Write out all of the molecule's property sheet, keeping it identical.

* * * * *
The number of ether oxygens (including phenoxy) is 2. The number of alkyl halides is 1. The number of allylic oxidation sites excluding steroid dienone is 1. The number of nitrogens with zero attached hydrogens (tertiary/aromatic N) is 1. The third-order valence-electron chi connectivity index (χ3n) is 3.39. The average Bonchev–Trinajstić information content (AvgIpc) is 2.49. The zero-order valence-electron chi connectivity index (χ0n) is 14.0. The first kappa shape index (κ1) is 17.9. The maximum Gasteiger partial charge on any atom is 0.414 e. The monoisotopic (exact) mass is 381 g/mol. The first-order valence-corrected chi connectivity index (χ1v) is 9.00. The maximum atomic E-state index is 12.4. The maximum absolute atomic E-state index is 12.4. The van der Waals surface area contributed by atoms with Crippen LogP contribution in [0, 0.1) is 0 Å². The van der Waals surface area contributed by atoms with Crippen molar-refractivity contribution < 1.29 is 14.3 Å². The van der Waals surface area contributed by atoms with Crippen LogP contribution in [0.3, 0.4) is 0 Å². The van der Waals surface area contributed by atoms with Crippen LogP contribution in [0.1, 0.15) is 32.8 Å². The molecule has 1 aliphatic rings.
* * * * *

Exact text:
The number of ether oxygens (including phenoxy) is 2. The number of alkyl halides is 1. The number of allylic oxidation sites excluding steroid dienone is 1. The number of nitrogens with zero attached hydrogens (tertiary/aromatic N) is 1. The third-order valence-electron chi connectivity index (χ3n) is 3.39. The average Bonchev–Trinajstić information content (AvgIpc) is 2.49. The zero-order valence-electron chi connectivity index (χ0n) is 14.0. The first kappa shape index (κ1) is 17.9. The maximum Gasteiger partial charge on any atom is 0.414 e. The monoisotopic (exact) mass is 381 g/mol. The first-order valence-corrected chi connectivity index (χ1v) is 9.00. The maximum atomic E-state index is 12.4. The maximum absolute atomic E-state index is 12.4. The van der Waals surface area contributed by atoms with Crippen LogP contribution in [0, 0.1) is 0 Å². The van der Waals surface area contributed by atoms with Crippen molar-refractivity contribution < 1.29 is 14.3 Å². The van der Waals surface area contributed by atoms with Crippen LogP contribution in [0.3, 0.4) is 0 Å². The van der Waals surface area contributed by atoms with Crippen LogP contribution in [0.1, 0.15) is 32.8 Å². The molecule has 1 aliphatic rings.